The white-box setting is often argued as being unrealistic in the literature. In contrast, several recent works have studied ways to fool the model given only model output scores or probabilities. Methods in Chen et al. (2017) and Ilyas et al. (2017) are able to craft adversarial examples by making queries to obtain the corresponding probability outputs of the model. A stronger and more general attack has been developed recently by Cheng et al. (2019), which does not rely on the gradient nor the smoothness of model output. This enables attackers to successfully attack models that only output hard labels.

2.3 Defenses for Deep Neural Networks

It is difficult to defend against adversarial examples, especially under strong and adaptive attacks. Some early methods, including feature squeezing (Xu et al., 2017) and defensive distillation (Papernot et al., 2016b) have been proven ineffective against stronger attacks like C&W. Many recently proposed defense methods are based on obfuscated gradients (Guo et al., 2017; Song et al., 2017; Buckman et al., 2018; Ma et al., 2018; Samangouei et al., 2018) and are already overcome by the aforementioned BPDA attack.

Adversarial training, first introduced in Kurakin et al. (2017), is effective on DNNs against various attacks. In adversarial training, adversarial examples are generated during the training process and are used as training data to increase model robustness. This technique has been formally posed as a min-max robust optimization problem in Madry et al. (2018) and has achieved state-of-the-art robustness performances on MNIST and CIFAR. There are some other methods in the literature seeking to give provable guarantees on the robustness performance, such as distributional robust optimization (Sinha et al., 2018), convex relaxations (Wong & Kolter, 2018; Wong et al., 2018; Wang et al., 2018) and semidefinite relaxations (Raghunathan et al., 2018). Some of these methods can be deployed in medium-sized networks and achieve satisfactory robustness.

However, all of the current defense methods assume the model to be differentiable and use gradient based optimizers. Therefore, none of them can be directly applied to decision tree based models, which are discrete and non-differentiable.

3 Adversarial Examples of Decision Tree Based Models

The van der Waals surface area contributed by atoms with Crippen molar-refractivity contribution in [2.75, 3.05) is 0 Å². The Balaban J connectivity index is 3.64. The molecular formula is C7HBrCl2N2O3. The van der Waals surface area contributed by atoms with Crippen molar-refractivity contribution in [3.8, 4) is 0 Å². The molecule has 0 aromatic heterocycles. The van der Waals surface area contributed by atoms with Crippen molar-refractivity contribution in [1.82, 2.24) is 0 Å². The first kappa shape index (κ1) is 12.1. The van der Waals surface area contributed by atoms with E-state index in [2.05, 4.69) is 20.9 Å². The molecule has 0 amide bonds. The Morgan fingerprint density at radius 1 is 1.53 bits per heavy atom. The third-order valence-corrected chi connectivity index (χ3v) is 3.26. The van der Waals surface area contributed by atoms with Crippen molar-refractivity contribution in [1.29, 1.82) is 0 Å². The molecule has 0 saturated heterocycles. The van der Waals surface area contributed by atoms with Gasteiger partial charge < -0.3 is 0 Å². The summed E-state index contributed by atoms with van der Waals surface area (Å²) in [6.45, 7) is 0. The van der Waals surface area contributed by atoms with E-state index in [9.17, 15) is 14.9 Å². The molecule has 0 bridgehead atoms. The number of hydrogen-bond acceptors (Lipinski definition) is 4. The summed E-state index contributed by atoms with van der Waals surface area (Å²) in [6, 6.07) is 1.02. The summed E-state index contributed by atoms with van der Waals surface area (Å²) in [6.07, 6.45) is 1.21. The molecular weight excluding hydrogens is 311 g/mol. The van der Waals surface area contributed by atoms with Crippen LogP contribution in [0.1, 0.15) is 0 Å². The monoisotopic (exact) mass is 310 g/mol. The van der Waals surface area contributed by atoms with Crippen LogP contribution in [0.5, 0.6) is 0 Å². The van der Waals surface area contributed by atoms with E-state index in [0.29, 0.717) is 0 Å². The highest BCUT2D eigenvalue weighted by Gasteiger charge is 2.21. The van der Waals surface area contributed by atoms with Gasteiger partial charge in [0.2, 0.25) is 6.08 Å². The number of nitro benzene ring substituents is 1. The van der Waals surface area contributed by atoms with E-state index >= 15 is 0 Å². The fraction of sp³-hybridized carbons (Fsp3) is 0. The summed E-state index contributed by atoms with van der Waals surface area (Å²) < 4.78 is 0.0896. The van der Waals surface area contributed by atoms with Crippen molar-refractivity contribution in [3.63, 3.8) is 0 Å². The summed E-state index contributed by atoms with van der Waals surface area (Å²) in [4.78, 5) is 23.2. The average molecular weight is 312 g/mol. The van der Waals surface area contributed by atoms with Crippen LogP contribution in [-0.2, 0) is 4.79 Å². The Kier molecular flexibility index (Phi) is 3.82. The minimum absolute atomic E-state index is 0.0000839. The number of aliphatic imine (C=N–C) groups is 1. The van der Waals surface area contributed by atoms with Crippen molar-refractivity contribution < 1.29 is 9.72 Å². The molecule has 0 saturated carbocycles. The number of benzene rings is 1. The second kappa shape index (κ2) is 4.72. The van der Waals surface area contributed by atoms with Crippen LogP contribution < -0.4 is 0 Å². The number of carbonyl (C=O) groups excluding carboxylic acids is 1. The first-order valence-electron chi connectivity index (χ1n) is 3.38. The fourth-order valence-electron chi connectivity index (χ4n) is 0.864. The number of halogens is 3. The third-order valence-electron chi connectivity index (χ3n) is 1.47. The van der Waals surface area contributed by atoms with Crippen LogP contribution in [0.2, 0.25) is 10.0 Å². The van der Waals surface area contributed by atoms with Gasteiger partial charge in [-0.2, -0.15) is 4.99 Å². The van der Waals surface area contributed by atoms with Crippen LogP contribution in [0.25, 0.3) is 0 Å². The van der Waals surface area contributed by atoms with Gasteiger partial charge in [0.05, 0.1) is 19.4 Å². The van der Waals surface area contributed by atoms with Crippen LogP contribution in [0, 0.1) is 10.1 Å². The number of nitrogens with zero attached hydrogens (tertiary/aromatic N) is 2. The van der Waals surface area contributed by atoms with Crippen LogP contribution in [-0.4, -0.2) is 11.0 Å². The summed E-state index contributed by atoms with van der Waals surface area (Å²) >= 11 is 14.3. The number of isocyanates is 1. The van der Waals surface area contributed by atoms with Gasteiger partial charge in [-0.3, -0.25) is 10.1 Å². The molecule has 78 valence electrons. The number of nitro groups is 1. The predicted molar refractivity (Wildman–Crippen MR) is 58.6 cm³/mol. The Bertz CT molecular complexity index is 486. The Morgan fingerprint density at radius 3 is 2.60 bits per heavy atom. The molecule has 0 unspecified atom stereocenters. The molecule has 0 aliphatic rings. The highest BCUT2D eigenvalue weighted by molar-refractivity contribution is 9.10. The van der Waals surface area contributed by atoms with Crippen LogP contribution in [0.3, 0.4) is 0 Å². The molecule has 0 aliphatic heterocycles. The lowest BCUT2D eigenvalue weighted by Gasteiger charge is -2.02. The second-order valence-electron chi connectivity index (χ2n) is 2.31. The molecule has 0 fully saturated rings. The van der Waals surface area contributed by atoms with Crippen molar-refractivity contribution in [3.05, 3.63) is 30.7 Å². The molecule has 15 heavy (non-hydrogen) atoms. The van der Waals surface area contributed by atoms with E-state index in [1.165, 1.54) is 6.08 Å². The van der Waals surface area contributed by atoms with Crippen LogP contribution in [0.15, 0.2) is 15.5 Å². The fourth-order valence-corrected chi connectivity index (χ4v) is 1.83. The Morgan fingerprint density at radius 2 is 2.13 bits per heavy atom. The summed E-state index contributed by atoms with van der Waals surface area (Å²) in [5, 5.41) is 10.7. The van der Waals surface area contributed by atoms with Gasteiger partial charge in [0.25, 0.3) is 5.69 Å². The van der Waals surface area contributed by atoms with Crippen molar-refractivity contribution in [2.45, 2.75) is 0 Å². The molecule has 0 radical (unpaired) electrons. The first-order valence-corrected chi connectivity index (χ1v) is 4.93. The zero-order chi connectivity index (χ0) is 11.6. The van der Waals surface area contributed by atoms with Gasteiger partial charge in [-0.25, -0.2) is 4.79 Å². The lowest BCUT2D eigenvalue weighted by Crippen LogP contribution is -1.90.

Original
Adversarial of
nat. GBDT
Adversarial of
rob. GBDT
(a) pred.=2
 
(b)
dist.
pred.=8
 
(c)
dist.
pred.=8
(d) pred.=“Ankle Boot”
 
(e)
dist.
pred.=“Shirt”
 
(f)
dist.
pred.=“Bag”
Figure 1: MNIST and Fashion-MNIST examples and their adversarial examples found using the untargeted attack proposed by Cheng et al. (2019) on 200-tree gradient boosted decision tree (GBDT) models trained using XGBoost with depth=8. Natural GBDT models (nat.) are fooled by small perturbations (b, e), while our robust (rob.) GBDT models require much larger perturbations (c, f) for successful attacks. For both MNIST and Fashion-MNIST robust models, we use (a robust training hyper-parameter which will be introduced in Section 4). More examples are shown in the Appendix.

Recent developments in machine learning have resulted in the deployment of large-scale tree boosting systems in critical applications such as fraud and malware detection. Unlike deep neural networks (DNNs), tree based models are non-smooth, non-differentiable and sometimes interpretable, which might lead to the belief that they are more robust than DNNs. However, the experiments in our paper show that similar to DNNs, tree-based models can also be easily compromised by adversarial examples. In this paper, we focus on untargeted attacks, which are considered as successful as long as the model misclassifies the adversarial examples.

Unlike DNNs, algorithms for crafting adversarial examples for tree-based models are poorly studied. The main reason is that tree-based models are discrete and non-differentiable, thus we cannot use common gradient descent based methods for white-box attack. An early attack algorithm designed for single decision trees has been proposed by Papernot et al. (2016a), based on greedy search. To find an adversarial example, this method searches the neighborhood of the leaf which produces the original prediction, and finds another leaf labeled as a different class by considering the path from the original leaf to the target leaf, and changing the feature values accordingly to result in misclassification.